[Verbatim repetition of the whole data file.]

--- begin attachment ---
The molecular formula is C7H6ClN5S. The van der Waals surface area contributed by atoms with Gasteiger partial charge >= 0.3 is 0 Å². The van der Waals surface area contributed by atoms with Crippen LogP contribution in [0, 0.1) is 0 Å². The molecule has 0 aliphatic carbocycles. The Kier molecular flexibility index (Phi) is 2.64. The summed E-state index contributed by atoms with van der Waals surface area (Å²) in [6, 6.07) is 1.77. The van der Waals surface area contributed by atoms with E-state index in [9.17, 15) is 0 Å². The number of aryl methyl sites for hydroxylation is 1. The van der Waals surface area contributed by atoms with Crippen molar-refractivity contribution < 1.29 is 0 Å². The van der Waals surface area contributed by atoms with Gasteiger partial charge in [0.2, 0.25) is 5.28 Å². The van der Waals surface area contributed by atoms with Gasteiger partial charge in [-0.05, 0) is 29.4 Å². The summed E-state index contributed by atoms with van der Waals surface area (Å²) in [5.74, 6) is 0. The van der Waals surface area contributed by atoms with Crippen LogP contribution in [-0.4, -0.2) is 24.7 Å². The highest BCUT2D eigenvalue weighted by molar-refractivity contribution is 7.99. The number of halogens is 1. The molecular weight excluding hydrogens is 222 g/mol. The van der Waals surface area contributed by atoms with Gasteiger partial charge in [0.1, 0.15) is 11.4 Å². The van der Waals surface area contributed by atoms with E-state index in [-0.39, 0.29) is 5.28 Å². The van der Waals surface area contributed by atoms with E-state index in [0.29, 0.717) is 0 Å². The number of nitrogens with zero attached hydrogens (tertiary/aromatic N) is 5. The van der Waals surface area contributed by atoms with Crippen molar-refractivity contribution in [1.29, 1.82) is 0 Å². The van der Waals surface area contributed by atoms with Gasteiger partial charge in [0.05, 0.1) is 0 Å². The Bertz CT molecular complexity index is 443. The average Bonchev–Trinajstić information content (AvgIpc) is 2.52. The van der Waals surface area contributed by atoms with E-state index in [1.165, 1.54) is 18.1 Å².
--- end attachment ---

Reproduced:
The molecular formula is C7H6ClN5S. The van der Waals surface area contributed by atoms with Gasteiger partial charge >= 0.3 is 0 Å². The van der Waals surface area contributed by atoms with Crippen LogP contribution in [0, 0.1) is 0 Å². The molecule has 0 aliphatic carbocycles. The Kier molecular flexibility index (Phi) is 2.64. The summed E-state index contributed by atoms with van der Waals surface area (Å²) in [6, 6.07) is 1.77. The van der Waals surface area contributed by atoms with E-state index in [9.17, 15) is 0 Å². The number of aryl methyl sites for hydroxylation is 1. The van der Waals surface area contributed by atoms with Crippen molar-refractivity contribution < 1.29 is 0 Å². The van der Waals surface area contributed by atoms with Gasteiger partial charge in [0.2, 0.25) is 5.28 Å². The van der Waals surface area contributed by atoms with Gasteiger partial charge in [-0.05, 0) is 29.4 Å². The summed E-state index contributed by atoms with van der Waals surface area (Å²) in [5.74, 6) is 0. The van der Waals surface area contributed by atoms with Crippen LogP contribution in [-0.4, -0.2) is 24.7 Å². The highest BCUT2D eigenvalue weighted by molar-refractivity contribution is 7.99. The number of halogens is 1. The molecular weight excluding hydrogens is 222 g/mol. The van der Waals surface area contributed by atoms with Gasteiger partial charge in [0.1, 0.15) is 11.4 Å². The van der Waals surface area contributed by atoms with E-state index in [-0.39, 0.29) is 5.28 Å². The van der Waals surface area contributed by atoms with E-state index in [0.29, 0.717) is 0 Å². The number of nitrogens with zero attached hydrogens (tertiary/aromatic N) is 5. The van der Waals surface area contributed by atoms with Crippen molar-refractivity contribution in [1.29, 1.82) is 0 Å². The van der Waals surface area contributed by atoms with Gasteiger partial charge in [0.05, 0.1) is 0 Å². The Bertz CT molecular complexity index is 443. The average Bonchev–Trinajstić information content (AvgIpc) is 2.52. The van der Waals surface area contributed by atoms with E-state index in [1.165, 1.54) is 18.1 Å².